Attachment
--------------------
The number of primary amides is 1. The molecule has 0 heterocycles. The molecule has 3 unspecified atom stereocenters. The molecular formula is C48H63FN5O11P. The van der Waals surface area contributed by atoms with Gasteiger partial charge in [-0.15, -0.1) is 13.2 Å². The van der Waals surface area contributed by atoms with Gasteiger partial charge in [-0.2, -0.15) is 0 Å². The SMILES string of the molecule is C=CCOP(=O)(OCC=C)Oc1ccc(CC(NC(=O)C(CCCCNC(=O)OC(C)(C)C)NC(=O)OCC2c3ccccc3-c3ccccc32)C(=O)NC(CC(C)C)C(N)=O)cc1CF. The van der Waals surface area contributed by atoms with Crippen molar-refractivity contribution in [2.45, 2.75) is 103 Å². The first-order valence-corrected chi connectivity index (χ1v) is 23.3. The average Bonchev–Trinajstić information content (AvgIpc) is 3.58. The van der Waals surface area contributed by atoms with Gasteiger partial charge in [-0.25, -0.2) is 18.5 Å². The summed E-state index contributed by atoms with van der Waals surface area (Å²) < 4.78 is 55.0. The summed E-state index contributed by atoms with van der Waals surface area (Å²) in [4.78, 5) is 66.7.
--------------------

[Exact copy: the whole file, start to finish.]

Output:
The number of primary amides is 1. The molecule has 0 heterocycles. The molecule has 3 unspecified atom stereocenters. The molecular formula is C48H63FN5O11P. The van der Waals surface area contributed by atoms with Gasteiger partial charge in [-0.15, -0.1) is 13.2 Å². The van der Waals surface area contributed by atoms with Gasteiger partial charge in [-0.2, -0.15) is 0 Å². The SMILES string of the molecule is C=CCOP(=O)(OCC=C)Oc1ccc(CC(NC(=O)C(CCCCNC(=O)OC(C)(C)C)NC(=O)OCC2c3ccccc3-c3ccccc32)C(=O)NC(CC(C)C)C(N)=O)cc1CF. The van der Waals surface area contributed by atoms with Crippen molar-refractivity contribution in [2.45, 2.75) is 103 Å². The first-order valence-corrected chi connectivity index (χ1v) is 23.3. The average Bonchev–Trinajstić information content (AvgIpc) is 3.58. The van der Waals surface area contributed by atoms with Gasteiger partial charge in [-0.25, -0.2) is 18.5 Å². The summed E-state index contributed by atoms with van der Waals surface area (Å²) < 4.78 is 55.0. The summed E-state index contributed by atoms with van der Waals surface area (Å²) in [4.78, 5) is 66.7.